When Key performs his poems he insists on reading them rather than performing purely from memory. Previously he would read them from a collection of notebooks, but recently he switched to sticking them to the back of pornographic playing cards which he then laminates. ‘I hit a sweet spot in my first Edinburgh show where I had six notepads: exactly the same as the amount of pockets,’ he explains. ‘But by the time I did my second show it was becoming unmanageable: something like 12 notepads and not enough pockets.’

Tim Key Tim Key - © Rob Greig

So why cards? ‘It was a way of easily separating them when trying out material: the poems that were definitely going well I would continue to use, the poems that weren’t I’d put to one side.’ The cards are laminated, to stop them being damaged (beer and water tend to slosh about alarmingly on stage). ‘I now have about 300 laminated pornographic playing cards with poems on them. Which is a pretty poor reflection of the direction my life is going.’ They’re dropped, thrown and discarded during the show, and then collected and put back in order for the next performance, so it doesn’t help when audience members endeavour to keep one as a memento. But it has cured the problem of fans attempting to steal entire notepads. ‘If I lose one now it just means I have to fire up the laminator, locate some porn that I haven’t put any poems on yet, and get busy.’ So why choose cards of a pornographic nature? ‘Because they’re really horny cards! No, I just thought it would be funny. They’re all quite tasteful porn. Except one pack, which I got off the internet. I think it’s called “Men”, and one of those got some amazing reactions the other day: people sort of spasming on the front row. There was a gentleman on the card who was very, let’s say, proud. He was pleased to be there… He had a very big erection.'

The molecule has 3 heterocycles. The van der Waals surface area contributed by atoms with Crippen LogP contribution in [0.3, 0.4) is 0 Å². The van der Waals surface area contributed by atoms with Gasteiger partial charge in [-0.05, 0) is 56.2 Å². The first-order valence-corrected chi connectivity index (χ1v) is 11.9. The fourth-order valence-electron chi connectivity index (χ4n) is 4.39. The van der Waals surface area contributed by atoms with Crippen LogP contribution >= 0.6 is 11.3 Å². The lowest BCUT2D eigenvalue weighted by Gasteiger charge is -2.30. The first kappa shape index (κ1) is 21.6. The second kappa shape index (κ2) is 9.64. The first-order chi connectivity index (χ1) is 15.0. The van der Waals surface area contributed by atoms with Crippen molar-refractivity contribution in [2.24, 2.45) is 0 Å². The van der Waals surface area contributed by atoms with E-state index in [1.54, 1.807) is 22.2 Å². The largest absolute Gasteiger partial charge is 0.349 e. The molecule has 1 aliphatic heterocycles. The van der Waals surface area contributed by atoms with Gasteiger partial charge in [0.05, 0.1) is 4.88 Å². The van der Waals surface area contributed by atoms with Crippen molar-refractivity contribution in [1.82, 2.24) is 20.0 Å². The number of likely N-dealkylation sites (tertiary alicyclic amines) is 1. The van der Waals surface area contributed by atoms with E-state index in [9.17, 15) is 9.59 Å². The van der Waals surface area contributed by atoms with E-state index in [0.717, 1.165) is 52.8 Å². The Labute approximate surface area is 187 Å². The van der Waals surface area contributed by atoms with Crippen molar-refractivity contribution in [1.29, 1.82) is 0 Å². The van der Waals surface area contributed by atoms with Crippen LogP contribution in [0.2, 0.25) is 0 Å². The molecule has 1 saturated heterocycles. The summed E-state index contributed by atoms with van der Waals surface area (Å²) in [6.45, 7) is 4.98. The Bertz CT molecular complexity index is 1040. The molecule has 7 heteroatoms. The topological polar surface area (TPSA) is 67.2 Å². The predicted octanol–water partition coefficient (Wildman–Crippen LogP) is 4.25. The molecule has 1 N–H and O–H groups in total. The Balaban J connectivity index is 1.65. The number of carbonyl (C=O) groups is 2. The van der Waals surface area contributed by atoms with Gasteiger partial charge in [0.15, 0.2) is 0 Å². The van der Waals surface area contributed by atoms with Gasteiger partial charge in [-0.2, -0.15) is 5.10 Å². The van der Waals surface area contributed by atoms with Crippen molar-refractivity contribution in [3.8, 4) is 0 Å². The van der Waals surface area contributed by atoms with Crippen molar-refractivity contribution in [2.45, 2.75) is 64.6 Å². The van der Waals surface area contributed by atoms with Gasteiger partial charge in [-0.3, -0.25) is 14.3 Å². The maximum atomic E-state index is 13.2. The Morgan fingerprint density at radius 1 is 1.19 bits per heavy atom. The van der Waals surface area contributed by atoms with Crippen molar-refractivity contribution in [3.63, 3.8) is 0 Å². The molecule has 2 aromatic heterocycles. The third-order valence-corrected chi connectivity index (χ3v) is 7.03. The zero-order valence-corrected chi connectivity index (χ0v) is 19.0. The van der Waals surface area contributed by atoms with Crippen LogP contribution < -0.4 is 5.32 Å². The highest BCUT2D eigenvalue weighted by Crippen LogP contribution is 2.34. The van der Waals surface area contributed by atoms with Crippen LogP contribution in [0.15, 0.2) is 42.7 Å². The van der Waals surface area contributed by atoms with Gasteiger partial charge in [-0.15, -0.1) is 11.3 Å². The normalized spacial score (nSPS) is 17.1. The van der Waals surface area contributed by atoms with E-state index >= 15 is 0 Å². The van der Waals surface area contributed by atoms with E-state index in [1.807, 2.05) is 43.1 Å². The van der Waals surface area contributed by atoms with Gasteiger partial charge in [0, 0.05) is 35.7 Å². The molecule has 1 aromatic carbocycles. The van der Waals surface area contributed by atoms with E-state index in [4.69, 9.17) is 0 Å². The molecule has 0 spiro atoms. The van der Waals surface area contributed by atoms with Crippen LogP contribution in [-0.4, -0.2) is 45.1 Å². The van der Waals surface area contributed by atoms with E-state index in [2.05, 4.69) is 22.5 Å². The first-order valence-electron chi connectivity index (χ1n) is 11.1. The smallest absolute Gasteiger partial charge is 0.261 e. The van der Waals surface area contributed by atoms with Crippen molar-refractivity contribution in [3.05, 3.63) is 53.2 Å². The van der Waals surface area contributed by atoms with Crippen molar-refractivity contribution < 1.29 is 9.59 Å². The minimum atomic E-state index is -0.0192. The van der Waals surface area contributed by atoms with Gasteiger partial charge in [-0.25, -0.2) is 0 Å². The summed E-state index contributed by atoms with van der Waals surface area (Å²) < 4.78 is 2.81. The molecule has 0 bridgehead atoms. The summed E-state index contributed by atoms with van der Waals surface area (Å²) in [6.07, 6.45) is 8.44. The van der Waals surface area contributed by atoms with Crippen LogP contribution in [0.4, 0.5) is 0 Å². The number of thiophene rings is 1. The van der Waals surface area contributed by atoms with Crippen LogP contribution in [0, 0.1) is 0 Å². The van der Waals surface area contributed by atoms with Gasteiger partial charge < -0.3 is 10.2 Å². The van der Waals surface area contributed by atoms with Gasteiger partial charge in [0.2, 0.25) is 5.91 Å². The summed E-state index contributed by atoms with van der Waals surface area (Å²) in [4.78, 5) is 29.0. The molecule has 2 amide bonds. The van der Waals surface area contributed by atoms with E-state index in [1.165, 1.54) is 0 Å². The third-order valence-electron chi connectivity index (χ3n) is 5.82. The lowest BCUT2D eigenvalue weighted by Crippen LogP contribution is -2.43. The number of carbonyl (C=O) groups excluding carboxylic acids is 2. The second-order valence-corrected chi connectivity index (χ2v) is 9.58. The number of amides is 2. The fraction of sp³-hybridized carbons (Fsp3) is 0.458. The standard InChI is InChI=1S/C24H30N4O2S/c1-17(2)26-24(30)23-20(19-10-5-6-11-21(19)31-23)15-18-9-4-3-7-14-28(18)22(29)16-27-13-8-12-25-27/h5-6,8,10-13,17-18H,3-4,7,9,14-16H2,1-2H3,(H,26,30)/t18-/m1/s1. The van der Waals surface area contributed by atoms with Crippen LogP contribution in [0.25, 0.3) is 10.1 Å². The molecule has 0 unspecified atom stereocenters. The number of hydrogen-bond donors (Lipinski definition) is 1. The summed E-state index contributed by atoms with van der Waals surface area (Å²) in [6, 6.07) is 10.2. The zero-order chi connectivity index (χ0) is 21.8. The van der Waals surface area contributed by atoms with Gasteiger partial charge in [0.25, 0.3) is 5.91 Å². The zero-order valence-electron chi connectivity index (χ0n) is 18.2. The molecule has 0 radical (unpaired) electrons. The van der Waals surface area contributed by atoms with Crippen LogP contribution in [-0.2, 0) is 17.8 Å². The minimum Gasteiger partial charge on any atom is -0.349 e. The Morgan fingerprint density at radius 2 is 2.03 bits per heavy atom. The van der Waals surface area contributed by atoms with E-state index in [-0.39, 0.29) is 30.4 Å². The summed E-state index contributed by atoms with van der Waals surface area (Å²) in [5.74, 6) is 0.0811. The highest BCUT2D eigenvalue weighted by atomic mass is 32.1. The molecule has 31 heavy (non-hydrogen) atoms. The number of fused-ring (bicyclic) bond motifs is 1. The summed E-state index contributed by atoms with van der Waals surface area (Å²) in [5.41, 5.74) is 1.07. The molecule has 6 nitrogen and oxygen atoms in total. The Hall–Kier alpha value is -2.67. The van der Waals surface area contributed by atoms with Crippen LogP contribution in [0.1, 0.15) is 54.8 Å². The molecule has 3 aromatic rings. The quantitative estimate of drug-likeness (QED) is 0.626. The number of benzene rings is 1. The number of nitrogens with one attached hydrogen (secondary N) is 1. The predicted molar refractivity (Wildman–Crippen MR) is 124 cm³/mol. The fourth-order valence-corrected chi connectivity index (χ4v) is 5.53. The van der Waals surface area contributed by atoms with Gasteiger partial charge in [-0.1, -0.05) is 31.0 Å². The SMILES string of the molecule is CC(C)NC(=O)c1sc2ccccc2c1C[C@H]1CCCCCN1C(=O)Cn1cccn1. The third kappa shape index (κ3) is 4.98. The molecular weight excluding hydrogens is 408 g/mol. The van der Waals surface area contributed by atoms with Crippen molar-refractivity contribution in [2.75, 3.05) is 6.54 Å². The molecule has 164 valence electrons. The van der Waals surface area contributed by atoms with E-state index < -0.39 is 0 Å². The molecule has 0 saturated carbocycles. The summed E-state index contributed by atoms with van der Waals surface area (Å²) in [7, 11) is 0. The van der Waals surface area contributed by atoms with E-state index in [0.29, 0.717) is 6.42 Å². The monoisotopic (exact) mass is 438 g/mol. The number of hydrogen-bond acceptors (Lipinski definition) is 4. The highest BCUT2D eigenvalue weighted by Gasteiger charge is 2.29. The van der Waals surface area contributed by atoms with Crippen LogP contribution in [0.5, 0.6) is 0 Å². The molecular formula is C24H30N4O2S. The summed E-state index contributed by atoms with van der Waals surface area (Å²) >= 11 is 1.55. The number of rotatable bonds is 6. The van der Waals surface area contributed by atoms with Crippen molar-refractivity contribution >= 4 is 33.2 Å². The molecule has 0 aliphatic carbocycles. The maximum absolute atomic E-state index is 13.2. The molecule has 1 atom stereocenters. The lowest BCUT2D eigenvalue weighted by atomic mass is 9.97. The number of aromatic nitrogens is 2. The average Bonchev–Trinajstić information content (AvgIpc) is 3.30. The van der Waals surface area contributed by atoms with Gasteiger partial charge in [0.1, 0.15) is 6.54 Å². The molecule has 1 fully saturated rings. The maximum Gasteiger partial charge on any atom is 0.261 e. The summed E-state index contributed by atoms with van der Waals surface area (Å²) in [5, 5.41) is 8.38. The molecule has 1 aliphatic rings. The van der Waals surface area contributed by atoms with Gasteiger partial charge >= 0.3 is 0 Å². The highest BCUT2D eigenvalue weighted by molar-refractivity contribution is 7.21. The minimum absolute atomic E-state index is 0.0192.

While many comedians are using projectors and Powerpoint these days, Key projects beautifully shot, minimal budget arthouse short films. ‘They’re completely different in terms of tone and pace to the rest of the show,’ he says, ‘but I think they work. I’ve shot about 20 over all and, apart from the last batch, the average budget for each was about £50. The most expensive one was £150, and that was only because we had to buy and slaughter two eels. The new ones are pricier, but look quite spectacular, I think.’

Along with Key himself, the star of ‘Masterslut’, it could be argued, is a ruddy great big bath. We won’t spoil the show by revealing what it’s actually used for, but it’s quite remarkable. (Several cans of Ruddles beer and a few strawberries are also used to sometimes disturbing effect.) ‘The first idea I had for this show was to start with a bath on stage as the audience came in, and then a spotlight appear on it and I appear from the bath,’ he says. So why didn’t that happen? ‘I felt that it would be a lot of fun at the time but it would be a bit miserable afterwards because I’d just be standing there, drenched, for an hour. But I was excited enough by that to start moving down that road: writing material about a bath and working out things I could do with it. Now the show is increasingly obsessed with baths.’

Don't forget to read Tim Key's exclusive poem for Time Out in the sidebar of this page.